In order to personalize well, a system must recognize and track user characteristics that enable more valuable merchandising. Systems can gather information about users either explicitly or implicitly.
An explicit setting is one in which the user actually indicates what he or she prefers.
An implicit setting is driven by user behavior and trends in that behavior, such as searching, clicking, and purchasing.
The trick to effective personalization is in closing the gap between the two settings in order to provide a great user experience. Like many of its peers in eCommerce, Amazon uses both implicit and explicit personalization to determine what a user sees. In this blog entry, we’ll explore avariety of ways Amazon has effectively closed this gap between implicit and explicit personalization.
Keeping it transparent
77% of respondents in Janrain’s 2013 Online Personal Experience Study “would trust businesses more if they explained how they’re using personal information to improve their online experience.” It’s not a secret that there’s a growing sense of uncertainty around the ethics of tech companies keeping tabs on user behaviors as technology advances (re: Facebook’s Messenger App). In addition, this LinkedIn article posted last week took it as far as to compare Amazon’s shopping experience as being “similar to what Tom Cruise experienced in Minority Report.” While their methods are nearly as magical, it’s becomes less creepy when you realize that Amazon keeps things transparent by letting users know exactly why a product is being recommended to them and how that information is obtained.
Allowing users to modify their browsing history
While one of the first steps to creating a personalized user experience is to keep track of users’ implicit activity on your site, it’s even more critical to allow your users to not only see their past interactions but to be able to modify them as well.
An Amazon user has the ability to view and manipulate his browsing history with options to delete all viewed items, delete one item at a time, or even to turn off browsing history entirely. While a user’s browsing history is an implicit action picked up by Amazon to provide personalized product recommendations, the user is able to explicitly define specific products that should not inform the site’s personalized recommendations.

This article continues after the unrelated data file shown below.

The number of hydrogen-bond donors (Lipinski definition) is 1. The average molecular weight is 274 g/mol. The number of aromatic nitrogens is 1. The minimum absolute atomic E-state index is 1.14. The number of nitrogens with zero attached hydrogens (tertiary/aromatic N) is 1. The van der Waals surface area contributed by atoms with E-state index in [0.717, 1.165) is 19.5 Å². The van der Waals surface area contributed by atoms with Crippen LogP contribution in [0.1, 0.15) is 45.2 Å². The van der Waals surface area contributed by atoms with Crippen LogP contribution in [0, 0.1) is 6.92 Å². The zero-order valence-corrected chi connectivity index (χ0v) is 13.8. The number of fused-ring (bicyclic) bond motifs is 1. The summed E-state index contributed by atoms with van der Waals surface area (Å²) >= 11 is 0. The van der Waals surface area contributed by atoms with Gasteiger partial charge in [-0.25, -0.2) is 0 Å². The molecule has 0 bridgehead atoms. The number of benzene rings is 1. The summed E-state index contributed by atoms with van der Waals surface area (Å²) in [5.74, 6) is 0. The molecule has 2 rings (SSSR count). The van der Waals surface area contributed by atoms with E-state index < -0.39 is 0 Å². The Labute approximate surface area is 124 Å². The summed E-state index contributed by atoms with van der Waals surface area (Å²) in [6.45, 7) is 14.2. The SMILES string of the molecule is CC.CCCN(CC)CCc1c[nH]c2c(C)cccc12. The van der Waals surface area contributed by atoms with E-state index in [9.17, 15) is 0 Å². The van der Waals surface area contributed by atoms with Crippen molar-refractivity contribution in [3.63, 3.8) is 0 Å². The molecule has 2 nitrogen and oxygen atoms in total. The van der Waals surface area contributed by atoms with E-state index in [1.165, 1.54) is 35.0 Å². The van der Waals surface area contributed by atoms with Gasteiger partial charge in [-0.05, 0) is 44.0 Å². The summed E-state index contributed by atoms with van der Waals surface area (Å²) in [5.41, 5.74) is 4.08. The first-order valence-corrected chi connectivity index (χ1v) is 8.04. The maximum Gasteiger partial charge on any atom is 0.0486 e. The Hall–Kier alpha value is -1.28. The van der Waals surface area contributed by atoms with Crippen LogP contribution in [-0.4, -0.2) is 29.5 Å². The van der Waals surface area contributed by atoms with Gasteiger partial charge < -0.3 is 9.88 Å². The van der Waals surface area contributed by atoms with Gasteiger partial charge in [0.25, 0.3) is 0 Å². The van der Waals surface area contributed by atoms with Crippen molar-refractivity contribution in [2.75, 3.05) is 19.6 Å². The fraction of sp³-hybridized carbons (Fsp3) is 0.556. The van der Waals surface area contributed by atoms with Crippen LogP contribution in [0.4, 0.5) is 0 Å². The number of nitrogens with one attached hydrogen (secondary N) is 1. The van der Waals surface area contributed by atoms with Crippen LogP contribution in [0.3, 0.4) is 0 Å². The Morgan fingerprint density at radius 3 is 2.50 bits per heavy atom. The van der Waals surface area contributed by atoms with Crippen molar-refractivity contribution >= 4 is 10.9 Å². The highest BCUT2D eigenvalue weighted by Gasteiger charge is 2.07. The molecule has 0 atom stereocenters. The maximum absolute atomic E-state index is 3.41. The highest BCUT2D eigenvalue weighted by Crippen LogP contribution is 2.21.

Helping users help themselves
Amazon’s Recommended for You page features product recommendations based on items one has ordered. The user may further personalize recommendations by checking off whether she already owns a product or is just not interested. This explicit action on the part of the user helps Amazon further tailor its recommendations.
Well, let’s say the user recently purchased a DVD as a gift.
He’ll now be getting recommendations based on a movie that he may have never watched. Amazon allows users to modify recommendations in two different places in order to mitigate the potential for irrelevant suggestions. One is by clicking the “Fix This” link next to the reason for the recommendation.
In the overlay that appears, the user can edit his purchases by selecting “This was a gift”. Alternatively, maybe the user purchased the movie and just didn’t like it. Not only can the user rate this item here, but he could simply opt to select “Don’t use for recommendations.”
Similarly, on the The Improve Your Recommendations page a user can rate purchases, identify gifts, and/or remove purchases from the list that informs recommendations, as well as undo any modifications previously applied.
Like the Fix It control, these explicit corrections update the product recommendations found in the Recommended for You section, providing the user with more relevant suggestions.
Why is personalization so important?
A year ago, consumers were already beginning to expect sites to personalize their experience. 73% of online consumers that participated in Janrain’s study cited frustration “with websites when content, offers, ads, promotions, etc. appear that have nothing to do with their interests”. Despite consumers’ obvious demands for personalization, an astounding “77% of marketers indicated that real-time personalization is highly important to their organization, but that there are obstacles they need to overcome in order to gain all the benefits of these campaigns”. The data shows that it’s high time to deliver an experience consumers not just want but expect.
Personalized homepages, content suggestions, and product recommendations not only can make your users feel that you understand their needs, but it significantly improves the user experience by quickly getting people exactly what they want or need. The main things to keep in mind when implementing personalized recommendations are to:
Let your users know why a product is being recommended and/or why content is being suggested;
Provide your users with the ability to modify implicitly acquired settings; and,
Help your users help you by providing the means for them to provide feedback on recommendations so that you can better refine suggestions for them.
Amazon’s combination of implicit collection and explicit correction are interesting examples of making personalization effortless while ensuring that the user still has control. While Amazon is only one example that has successfully bridged the gap between implicit and explicit settings, applying these three principles are a great step towards implementing an effective personalized experience.